• Pest infestations. It’s important to alleviate any ongoing pest infestations before putting your home on the market. Imagine what a potential buyer might think about cockroaches scurrying across the floor or finding mouse droppings in cabinets. Call an exterminator and get the job done right!
  • Structural damage. If there is any structural damage to your home, this will need to be repaired or, at the very least, fully disclosed before selling. Potential buyers may not wish to make repairs themselves after purchasing the home, so be prepared to build repairs into your budget and timeline.
  • Cosmetic issues. Curb appeal can be a deal-breaker. Fix the obvious items both outside and inside (e.g., overgrown shrubs and weeds, leaky faucets, broken cabinet handles, stained carpets) and consider a fresh coat of paint to brighten up a room. A small investment of your time and money can go a long way to make your home more appealing to potential buyers.

Contingencies on the sale of another property

It’s not uncommon to be asked to sign a contingency agreement. This means that the sale is contingent on the buyer being able to sell their current home. If the buyer is unable to sell their home, they may back out of the deal, and you’ll be left without a sale.

There are a few things you can do to protect yourself if you find yourself in this situation. First, try to negotiate a shorter contingency period. This will give the buyer less time to back out of the deal if their home doesn’t sell. You can also add what is referred to as a kick-out clause in your contract. This means that the seller can continue to market their home while under a contract with contingencies and if another qualified buyer makes an offer the seller can give notice to the initial buyer who can then either remove the contingency or walk away. Learn more about how a kick-out clause works.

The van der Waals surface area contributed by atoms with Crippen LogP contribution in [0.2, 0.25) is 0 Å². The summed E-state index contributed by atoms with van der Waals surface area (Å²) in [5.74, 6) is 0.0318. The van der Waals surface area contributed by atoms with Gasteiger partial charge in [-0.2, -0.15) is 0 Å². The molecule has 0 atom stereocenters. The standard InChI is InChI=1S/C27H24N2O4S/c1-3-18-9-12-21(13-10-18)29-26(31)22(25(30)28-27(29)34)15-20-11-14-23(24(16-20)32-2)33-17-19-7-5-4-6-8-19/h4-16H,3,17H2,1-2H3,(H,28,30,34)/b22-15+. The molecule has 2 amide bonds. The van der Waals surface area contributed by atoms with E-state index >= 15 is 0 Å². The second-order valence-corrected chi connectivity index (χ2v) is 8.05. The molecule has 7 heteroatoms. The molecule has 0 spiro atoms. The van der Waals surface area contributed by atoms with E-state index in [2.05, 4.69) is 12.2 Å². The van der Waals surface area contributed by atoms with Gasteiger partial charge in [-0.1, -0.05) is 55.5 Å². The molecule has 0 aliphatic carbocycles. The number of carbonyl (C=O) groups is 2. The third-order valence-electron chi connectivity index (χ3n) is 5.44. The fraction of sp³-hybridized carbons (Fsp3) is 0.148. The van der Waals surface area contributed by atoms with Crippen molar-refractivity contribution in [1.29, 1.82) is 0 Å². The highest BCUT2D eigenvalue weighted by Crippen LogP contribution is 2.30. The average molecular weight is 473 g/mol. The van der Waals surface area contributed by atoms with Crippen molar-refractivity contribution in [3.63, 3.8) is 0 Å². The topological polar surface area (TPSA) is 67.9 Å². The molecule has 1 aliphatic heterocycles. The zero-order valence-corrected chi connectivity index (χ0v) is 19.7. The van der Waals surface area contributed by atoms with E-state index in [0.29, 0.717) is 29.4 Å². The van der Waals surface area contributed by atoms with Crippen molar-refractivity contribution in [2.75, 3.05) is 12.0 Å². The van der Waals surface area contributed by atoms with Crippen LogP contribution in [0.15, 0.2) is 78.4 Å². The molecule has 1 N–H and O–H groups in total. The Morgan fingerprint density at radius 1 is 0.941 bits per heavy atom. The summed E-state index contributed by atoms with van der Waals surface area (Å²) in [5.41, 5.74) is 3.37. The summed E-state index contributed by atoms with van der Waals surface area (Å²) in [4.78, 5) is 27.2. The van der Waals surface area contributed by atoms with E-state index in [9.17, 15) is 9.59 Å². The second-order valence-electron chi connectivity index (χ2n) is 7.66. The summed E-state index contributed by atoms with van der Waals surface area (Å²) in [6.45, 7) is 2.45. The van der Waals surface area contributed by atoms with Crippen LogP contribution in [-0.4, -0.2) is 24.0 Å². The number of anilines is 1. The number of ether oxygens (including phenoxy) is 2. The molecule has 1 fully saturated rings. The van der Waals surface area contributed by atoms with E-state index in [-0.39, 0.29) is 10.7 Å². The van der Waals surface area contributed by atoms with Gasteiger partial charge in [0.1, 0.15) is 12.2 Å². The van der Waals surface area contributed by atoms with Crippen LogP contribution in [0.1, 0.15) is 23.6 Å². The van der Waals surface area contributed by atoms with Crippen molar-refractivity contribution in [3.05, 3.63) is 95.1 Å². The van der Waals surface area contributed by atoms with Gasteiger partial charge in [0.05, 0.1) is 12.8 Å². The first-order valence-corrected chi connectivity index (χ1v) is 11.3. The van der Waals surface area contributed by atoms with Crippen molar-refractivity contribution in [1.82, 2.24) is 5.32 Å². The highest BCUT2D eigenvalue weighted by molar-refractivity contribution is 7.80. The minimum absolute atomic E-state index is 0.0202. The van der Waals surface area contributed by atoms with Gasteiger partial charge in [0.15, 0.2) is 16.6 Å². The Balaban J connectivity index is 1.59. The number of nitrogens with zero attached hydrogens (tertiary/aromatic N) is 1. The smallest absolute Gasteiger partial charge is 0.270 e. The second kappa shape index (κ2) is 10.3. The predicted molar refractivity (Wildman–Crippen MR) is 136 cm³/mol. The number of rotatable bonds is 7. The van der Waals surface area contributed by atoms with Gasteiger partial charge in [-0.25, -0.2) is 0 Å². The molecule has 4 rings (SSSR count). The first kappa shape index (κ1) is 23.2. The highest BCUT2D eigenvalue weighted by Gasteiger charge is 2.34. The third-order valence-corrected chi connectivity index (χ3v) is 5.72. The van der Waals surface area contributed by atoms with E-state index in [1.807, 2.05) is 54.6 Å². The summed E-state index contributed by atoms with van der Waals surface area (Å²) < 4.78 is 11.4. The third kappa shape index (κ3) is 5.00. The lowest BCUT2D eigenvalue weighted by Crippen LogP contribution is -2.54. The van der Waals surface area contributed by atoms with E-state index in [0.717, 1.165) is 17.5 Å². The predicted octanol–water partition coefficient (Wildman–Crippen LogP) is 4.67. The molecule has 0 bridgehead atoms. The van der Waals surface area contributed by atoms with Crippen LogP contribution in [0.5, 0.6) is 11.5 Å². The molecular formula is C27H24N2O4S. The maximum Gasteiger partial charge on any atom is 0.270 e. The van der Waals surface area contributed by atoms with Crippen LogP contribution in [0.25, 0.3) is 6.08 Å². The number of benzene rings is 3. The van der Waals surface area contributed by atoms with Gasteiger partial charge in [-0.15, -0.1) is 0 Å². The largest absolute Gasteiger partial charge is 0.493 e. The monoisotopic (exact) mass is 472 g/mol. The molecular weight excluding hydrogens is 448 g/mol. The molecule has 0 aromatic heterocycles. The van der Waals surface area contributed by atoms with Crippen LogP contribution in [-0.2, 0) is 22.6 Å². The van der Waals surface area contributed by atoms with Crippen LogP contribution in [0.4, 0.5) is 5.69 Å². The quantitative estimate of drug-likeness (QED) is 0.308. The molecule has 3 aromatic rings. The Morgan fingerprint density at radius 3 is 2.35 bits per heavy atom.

Short on time or money? A direct home buyer may bring the convenience you need

Now that you are aware of the common reasons home sales fall through, there’s another option for selling your home that you may want to consider, particularly if you don’t have the time or money to invest in your property and would like to close on a timeline that works best for you. When working with a direct home buyer, like Anna Buys Houses, you don’t need to worry about your home sale falling through.

Anna Buys Houses is a trusted resource for homeowners who need to sell their homes as-is or do not wish to sell retail. We’ll know quickly if we can help you. You don’t need to make any repairs or deep clean your property because we purchase homes as-is, in any condition. You’ll also skip the extensive underwriting and delays that a conventional consumer mortgage loan requires, because we are the buyer. We prefer to buy with cash and don’t have to rely on traditional bank financing, so you won’t have to worry about financing falling through. We can usually close when you want to close, relieving the uncertainty of knowing when the sale will be final.

Learn more about the advantages of selling your property to a direct home buyer. If this sounds like a good option for you, contact Anna to receive a free, no-obligation quote on your property.